Her name is Zipporah – one of the 7 daughters of Jethro, the priest of Midian.  She was a beautiful black woman who married a fugitive Hebrew from Egypt named Moses.  She gave birth to 2 sons.  Like many black mothers, history doesn’t celebrate her.  She was overshadowed by her father, who was a religious leader descended from Abraham by one of his later wives, Keturah.  Her father Jethro, the Priest of Midian (also called Reuel), is noted for giving wise counsel to his son-in-law on the necessity of delegation in leadership.  Zipporah’s husband, Moses, is the famous deliverer of the Hebrew’s from Egyptian bondage.  He is memorialized for challenging Pharaoh with God’s miraculous and lethal power, instigating the parting of the Red Sea, and receiving the law of God.  Later, Moses’ sister-in-law grew jealous of his “Cushite” wife and was stricken with leprosy. (See, God absolutely defends black women!!) Zipporah’s husband Moses stands with Noah, Abraham, David, and Paul as perhaps the most well-known Biblical characters who didn’t die on a cross to save the world.  But Zipporah, this black mother and wife, saved Moses’ life.

The 4th chapter of Exodus tells us that Moses had received his mission from God, speaking from a burning bush on the mountain side, while Zipporah was likely tending to her household duties.  But like so many women, she was not oblivious to what was going on in the male-dominated world.  So, when her father gave his blessing to her husband to go back to Egypt to see about his people, she and the boys went with him.  And it’s a good thing she did!  Apparently, Moses, having grown up in the Egyptian royal palace was unacquainted with the religious requirements of his people.  God had made a covenant with their patriarch Abraham and they were supposed to circumcise their sons.  Exodus 4:24-26 explains that the Lord met the family on the way back to Egypt and was going to kill Moses.  I don’t know how Zipporah knew why God was about to kill her husband, or what to do about it, but she did.  Perhaps its because the Midianites who were also descendants of Abraham, followed the same rituals as the Hebrews.  And perhaps, even though she was a woman she paid attention to what her father did as a priest.  But as Moses likely cowered in fear, this brave black woman picked up a sharp rock, grabbed her son and circumcised him on the spot.  Then as you might expect her to react, she threw the boy’s foreskin at her husband’s feet and said, “you are indeed a bridegroom of blood to me!”  The Bible said that upon seeing the audacity and intelligence of this ebony wife and mother God eased up, and Moses was saved.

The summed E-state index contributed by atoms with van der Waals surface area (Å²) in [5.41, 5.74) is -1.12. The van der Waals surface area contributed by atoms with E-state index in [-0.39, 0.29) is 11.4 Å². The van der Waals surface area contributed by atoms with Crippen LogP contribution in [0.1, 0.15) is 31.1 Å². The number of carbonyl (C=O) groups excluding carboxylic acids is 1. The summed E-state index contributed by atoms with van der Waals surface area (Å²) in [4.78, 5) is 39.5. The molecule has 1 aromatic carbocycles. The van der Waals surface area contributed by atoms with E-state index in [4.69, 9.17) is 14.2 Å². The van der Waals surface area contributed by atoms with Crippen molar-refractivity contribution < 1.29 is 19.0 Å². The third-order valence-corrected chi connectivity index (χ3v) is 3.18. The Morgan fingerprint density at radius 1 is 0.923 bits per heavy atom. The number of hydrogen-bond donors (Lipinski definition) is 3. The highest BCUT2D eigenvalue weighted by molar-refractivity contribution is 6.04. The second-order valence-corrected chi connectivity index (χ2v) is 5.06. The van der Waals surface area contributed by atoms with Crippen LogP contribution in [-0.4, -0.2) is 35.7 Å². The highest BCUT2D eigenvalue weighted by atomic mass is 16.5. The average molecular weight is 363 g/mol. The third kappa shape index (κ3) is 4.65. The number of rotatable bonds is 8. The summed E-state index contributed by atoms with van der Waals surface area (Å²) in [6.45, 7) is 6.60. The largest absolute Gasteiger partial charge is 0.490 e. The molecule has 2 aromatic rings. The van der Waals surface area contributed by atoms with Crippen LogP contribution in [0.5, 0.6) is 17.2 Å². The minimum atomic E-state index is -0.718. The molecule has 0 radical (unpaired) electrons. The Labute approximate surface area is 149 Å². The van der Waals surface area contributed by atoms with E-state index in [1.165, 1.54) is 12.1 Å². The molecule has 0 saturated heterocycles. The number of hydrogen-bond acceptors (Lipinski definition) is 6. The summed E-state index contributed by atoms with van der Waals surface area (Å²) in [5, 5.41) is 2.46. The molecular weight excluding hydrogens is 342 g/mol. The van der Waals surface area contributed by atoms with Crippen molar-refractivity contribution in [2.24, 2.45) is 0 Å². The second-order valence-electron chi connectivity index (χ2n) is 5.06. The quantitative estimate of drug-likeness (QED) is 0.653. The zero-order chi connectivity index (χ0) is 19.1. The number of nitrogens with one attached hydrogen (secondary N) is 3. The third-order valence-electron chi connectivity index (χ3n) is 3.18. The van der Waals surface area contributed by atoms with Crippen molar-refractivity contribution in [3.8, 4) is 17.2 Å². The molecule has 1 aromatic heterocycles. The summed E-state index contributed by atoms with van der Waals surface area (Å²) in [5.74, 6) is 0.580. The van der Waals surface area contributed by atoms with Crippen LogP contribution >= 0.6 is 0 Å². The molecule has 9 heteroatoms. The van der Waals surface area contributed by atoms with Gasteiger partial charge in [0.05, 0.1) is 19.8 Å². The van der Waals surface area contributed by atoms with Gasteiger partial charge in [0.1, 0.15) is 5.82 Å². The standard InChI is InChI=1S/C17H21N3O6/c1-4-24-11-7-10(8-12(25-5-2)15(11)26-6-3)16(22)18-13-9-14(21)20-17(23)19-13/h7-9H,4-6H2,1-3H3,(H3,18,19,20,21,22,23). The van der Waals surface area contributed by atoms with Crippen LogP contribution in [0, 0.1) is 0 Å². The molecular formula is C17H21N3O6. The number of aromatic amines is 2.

Here’s to all the black mothers who, like Zipporah, do what you have to do – even when it’s bloody, and difficult; even when you are mad and think somebody else should have done it; even when people don’t appreciate it; even when it hurts your child but it’s the best thing for them.  You may think your name is forgotten, but please know that we see you, and we honor you. 

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